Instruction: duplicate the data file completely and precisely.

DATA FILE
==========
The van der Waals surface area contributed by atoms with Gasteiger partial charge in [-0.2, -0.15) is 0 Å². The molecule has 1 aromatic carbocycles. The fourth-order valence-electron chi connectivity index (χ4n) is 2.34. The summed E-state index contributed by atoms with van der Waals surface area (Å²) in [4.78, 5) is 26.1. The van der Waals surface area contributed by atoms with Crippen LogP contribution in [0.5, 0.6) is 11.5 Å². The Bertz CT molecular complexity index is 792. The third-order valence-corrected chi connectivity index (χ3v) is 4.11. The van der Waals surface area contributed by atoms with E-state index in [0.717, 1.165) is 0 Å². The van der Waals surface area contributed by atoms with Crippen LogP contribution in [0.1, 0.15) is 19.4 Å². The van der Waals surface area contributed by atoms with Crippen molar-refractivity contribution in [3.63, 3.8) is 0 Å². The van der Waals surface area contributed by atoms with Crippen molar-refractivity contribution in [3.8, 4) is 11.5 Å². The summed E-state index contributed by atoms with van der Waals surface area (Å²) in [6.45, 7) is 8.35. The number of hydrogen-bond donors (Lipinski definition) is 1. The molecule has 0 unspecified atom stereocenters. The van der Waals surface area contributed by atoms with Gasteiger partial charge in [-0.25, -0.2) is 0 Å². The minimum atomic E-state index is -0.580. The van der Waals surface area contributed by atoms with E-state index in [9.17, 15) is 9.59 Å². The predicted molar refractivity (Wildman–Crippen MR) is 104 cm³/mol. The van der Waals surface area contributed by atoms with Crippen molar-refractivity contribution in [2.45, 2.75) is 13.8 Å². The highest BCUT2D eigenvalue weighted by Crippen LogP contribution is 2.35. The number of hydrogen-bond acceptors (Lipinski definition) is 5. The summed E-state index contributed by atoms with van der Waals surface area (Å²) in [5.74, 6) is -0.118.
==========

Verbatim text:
The van der Waals surface area contributed by atoms with Gasteiger partial charge in [-0.2, -0.15) is 0 Å². The molecule has 1 aromatic carbocycles. The fourth-order valence-electron chi connectivity index (χ4n) is 2.34. The summed E-state index contributed by atoms with van der Waals surface area (Å²) in [4.78, 5) is 26.1. The van der Waals surface area contributed by atoms with Crippen LogP contribution in [0.5, 0.6) is 11.5 Å². The Bertz CT molecular complexity index is 792. The third-order valence-corrected chi connectivity index (χ3v) is 4.11. The van der Waals surface area contributed by atoms with E-state index in [0.717, 1.165) is 0 Å². The van der Waals surface area contributed by atoms with Crippen LogP contribution in [0.1, 0.15) is 19.4 Å². The van der Waals surface area contributed by atoms with Crippen molar-refractivity contribution in [3.63, 3.8) is 0 Å². The van der Waals surface area contributed by atoms with Crippen molar-refractivity contribution in [3.8, 4) is 11.5 Å². The summed E-state index contributed by atoms with van der Waals surface area (Å²) in [6.45, 7) is 8.35. The number of hydrogen-bond donors (Lipinski definition) is 1. The molecule has 0 unspecified atom stereocenters. The van der Waals surface area contributed by atoms with Gasteiger partial charge in [-0.25, -0.2) is 0 Å². The minimum atomic E-state index is -0.580. The van der Waals surface area contributed by atoms with E-state index in [9.17, 15) is 9.59 Å². The predicted molar refractivity (Wildman–Crippen MR) is 104 cm³/mol. The van der Waals surface area contributed by atoms with Crippen molar-refractivity contribution in [2.45, 2.75) is 13.8 Å². The highest BCUT2D eigenvalue weighted by Crippen LogP contribution is 2.35. The number of hydrogen-bond acceptors (Lipinski definition) is 5. The summed E-state index contributed by atoms with van der Waals surface area (Å²) in [5.74, 6) is -0.118.